9. As he takes a whipping from his foster father, Joes body “might have been wood or stone; a post or a tower upon which the sentient part of him mused like a hermit, contemplative and remote with ecstasy and selfcrucifixion” [pp. 159–60]. Why does Joe seek punishment from McEachern and reject the love offered by McEacherns wife [pp. 166–69)]? Why are the fanatical and sadistic patriarchs of the novel, like Simon McEachern, Calvin Burden, and Doc Hines, so powerful?
10. What are the most startling and memorable scenes in the novel? Are these scenes extremely visual in their effects? Do they seem appropriate to, or influenced by, the genre of film?
11. Chapter 5 is told from Joes point of view; what insight does the reader gain into Joes reason for killing Joanna Burden? Does he have a clear motive? Joanna is depicted as a masculine woman, a spinster, a Northerner and a nymphomaniac. What is at the heart of Joannas desire for Joe, and of his desire for her?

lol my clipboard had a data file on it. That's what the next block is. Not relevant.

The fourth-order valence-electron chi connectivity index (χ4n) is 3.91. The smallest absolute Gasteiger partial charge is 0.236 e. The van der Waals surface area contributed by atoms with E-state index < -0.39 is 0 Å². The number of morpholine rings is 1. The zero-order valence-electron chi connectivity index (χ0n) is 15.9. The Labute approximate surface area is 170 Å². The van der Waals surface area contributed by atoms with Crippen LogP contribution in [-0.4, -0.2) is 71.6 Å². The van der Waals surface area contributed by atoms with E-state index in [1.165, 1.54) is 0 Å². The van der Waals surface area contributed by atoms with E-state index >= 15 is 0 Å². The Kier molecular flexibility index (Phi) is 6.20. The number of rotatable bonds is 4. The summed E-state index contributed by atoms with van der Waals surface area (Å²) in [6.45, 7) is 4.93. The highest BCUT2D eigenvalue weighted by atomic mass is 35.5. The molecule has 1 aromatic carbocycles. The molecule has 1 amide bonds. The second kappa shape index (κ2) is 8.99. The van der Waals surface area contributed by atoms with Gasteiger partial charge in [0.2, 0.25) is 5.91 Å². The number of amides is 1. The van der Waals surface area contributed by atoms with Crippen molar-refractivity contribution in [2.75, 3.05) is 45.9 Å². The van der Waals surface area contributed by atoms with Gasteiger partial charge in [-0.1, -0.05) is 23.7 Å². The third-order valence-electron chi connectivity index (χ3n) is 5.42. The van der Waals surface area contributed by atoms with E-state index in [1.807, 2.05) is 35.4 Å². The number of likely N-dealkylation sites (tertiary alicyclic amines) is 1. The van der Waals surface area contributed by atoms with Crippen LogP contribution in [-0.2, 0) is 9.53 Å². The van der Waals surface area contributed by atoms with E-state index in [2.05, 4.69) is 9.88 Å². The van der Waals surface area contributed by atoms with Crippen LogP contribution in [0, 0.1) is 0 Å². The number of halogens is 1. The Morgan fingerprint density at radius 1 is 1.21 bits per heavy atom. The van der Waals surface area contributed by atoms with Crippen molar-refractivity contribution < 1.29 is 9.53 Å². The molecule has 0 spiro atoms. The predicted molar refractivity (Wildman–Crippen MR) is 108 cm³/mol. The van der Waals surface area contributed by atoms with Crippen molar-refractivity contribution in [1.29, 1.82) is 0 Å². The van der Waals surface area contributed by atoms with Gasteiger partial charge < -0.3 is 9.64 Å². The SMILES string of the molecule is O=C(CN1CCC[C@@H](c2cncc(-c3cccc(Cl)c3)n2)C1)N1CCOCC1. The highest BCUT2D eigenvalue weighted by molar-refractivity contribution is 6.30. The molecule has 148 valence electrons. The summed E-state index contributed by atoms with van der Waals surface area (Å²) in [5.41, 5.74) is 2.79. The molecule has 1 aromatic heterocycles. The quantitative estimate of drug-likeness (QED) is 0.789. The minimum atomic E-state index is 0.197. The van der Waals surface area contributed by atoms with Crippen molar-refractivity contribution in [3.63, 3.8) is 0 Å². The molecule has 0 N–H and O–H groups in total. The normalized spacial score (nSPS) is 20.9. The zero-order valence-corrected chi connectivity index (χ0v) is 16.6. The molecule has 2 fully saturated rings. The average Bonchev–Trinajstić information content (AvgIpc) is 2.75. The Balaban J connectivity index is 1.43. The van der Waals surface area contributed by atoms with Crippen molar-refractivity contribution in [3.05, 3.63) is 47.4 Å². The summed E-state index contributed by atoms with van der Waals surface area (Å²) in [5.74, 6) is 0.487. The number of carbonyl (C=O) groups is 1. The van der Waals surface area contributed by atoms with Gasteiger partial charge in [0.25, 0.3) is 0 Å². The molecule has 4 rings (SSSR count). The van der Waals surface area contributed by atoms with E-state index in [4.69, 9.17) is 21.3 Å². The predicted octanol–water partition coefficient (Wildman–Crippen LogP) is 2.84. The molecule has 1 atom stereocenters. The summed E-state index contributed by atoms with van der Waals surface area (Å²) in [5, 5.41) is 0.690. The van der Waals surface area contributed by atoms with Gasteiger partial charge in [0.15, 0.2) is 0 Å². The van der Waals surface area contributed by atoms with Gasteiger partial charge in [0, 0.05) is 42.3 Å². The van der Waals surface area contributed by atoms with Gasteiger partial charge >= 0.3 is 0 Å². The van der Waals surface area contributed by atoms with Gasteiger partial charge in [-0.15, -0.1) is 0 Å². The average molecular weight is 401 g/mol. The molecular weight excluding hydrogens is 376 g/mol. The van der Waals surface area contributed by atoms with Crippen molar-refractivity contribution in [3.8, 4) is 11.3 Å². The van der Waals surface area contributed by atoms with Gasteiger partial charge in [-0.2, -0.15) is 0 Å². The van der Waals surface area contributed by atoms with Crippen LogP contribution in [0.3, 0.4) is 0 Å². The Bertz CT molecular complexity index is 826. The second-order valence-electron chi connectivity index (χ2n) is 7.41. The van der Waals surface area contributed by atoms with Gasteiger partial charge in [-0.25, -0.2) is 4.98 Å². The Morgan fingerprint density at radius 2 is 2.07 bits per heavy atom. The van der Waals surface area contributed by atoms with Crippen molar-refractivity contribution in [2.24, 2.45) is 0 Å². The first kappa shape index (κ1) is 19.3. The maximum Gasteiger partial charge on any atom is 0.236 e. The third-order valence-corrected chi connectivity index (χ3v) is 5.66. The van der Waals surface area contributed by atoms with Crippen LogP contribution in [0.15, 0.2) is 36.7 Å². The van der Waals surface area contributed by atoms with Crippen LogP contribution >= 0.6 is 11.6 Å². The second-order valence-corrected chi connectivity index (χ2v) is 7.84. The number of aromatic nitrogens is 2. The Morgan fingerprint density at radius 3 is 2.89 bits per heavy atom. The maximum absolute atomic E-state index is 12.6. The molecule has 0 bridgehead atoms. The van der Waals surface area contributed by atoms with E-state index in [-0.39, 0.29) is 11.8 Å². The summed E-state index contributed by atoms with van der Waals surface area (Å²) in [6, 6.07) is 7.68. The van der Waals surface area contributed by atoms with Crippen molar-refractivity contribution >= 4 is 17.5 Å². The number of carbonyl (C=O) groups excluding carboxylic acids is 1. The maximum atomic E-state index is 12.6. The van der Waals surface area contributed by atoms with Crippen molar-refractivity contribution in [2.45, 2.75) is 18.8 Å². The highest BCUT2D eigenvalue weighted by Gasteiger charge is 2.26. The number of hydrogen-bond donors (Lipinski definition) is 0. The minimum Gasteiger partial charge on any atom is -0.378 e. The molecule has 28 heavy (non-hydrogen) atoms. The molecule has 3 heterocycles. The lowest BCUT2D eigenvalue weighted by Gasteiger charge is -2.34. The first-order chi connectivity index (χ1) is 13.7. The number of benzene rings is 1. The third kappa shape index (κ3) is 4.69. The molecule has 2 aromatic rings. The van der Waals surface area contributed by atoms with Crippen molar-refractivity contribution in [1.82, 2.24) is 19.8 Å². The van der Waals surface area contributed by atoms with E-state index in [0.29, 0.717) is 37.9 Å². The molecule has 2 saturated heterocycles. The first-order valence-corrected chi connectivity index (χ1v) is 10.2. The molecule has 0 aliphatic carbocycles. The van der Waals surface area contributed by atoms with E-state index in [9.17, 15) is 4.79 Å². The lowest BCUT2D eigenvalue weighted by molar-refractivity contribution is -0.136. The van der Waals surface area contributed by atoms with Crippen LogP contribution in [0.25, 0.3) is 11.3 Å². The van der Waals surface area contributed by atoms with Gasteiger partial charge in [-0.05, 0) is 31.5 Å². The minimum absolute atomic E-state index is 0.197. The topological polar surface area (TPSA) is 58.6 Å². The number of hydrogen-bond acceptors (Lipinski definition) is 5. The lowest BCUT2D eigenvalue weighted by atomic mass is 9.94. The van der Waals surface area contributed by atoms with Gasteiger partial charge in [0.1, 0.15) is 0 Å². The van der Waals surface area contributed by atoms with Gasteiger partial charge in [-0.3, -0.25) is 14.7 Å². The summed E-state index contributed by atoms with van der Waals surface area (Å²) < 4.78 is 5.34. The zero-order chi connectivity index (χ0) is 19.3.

12. Critic Eric Sundquist has remarked that “violence and sexuality determine the contours of the Souths romance of blood” and that Joe is “a character whose very physical and emotional self embodies the sexual violence of racial conflict” [William Faulkner: The House Divided, pp. 89–90]. Discuss this yoking of violence, race, and sexual thinking in the novel, particularly as it is reflected in Joes relationship with Joanna Burden and in Percy Grimms murder and castration of Joe [pp. 464–65].
13. With Percy Grimm, Faulkner himself said that he had “created a Nazi,” a “Fascist galahad who saved the white race by murdering Christmas” [qtd. in William Faulkner: The House Divided, p. 93]. “I wrote [Light in August] in 1932 before Id ever heard of Hitlers Storm Troopers” [Faulkner in the University, p. 41]. Discuss the ways in which Chapter 19 explores the fantasies and fanaticism of both the individual and the group. Does Grimm intend to lead a lynching or to prevent one? Does Grimm function as the executioner whose fantasy is merely an exaggerated version of what the community also believes?